• Selecting Communication Tools and Channels. This aspect of communications planning requires two things: understanding the tools that will allow you to relay your messages and get feedback from your intended community; and understanding the tools that are relevant to your community and your goals. There is a plethora of available Web 2.0 tools that will allow you to collaborate with your communities and stakeholders on the issues you are working on but if these tools are not relevant to the members of your community (if they are too hard to use, or if they require too much time to use), then they may not be appropriate.

It is necessary to flesh out and address these issues. This can be done with a workshop over a few days, but often a good start can be made by simply sitting down and answering a few questions that lead to having a clearer idea of the relevant communication channels and tools for specific communities.

Following are couple of examples of questions one might want to answer for themselves when planning the communication strategy...

  • What do I want to achieve with my communication (strategy) and why? What should be the “real life” outcome of this work?
  • How can I later verify my communication efforts had the right effect?
  • Who I need to get my message to? What are these people like? How they work with technology and with information in general? How are they mutually networked already (friends, colleagues, don't know each other....)? Who they listen to most? Whom do I need to approach one-on-one, and whom I can include into wider communication loop with others whom I consider important recipients of my information?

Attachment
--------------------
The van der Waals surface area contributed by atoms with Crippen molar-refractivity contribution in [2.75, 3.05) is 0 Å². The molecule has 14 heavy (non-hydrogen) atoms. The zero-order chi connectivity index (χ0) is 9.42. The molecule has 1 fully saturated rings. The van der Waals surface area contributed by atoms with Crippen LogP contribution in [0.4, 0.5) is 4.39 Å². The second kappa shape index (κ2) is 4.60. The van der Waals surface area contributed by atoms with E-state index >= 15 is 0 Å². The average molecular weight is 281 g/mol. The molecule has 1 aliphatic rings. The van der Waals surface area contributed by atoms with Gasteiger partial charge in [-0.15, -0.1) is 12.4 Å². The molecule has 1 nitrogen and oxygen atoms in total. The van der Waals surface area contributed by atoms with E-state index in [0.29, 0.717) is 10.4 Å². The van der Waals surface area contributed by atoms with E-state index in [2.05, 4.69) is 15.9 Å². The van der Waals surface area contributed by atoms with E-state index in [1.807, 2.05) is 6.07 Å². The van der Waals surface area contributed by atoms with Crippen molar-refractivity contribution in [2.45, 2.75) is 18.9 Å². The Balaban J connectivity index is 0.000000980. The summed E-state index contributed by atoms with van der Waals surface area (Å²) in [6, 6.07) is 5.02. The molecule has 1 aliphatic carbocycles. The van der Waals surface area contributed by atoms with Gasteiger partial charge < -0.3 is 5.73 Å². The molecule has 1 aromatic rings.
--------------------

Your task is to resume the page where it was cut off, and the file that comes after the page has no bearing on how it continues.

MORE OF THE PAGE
• How complex can be the information shared with individual stakeholders? Are they subject experts? Do they have time for anything more than just key headlines?
  • What are the key points of my message that I need everyone to understand? What do I need answers to? What are the controversial issues or questions that are likely to get people interested and make them react?
  • What online tools are likely to make all this happen?

Developing policy briefs

Essential part of efficient communication strategy must be development of policy brief(s) based on your research findings. Policy briefs are documents designed in such a way that they are maximally accessible to policymakers and, at the same time, they provide enough detail and evidence that policymakers who are not subject experts can build their argumentation on them. As described in ODIs comprehensive guide on developing policy briefs, the key elements of a well designed policy brief are the following:

  • Evidence
  • Persuasive argument
  • Authority
  • Policy context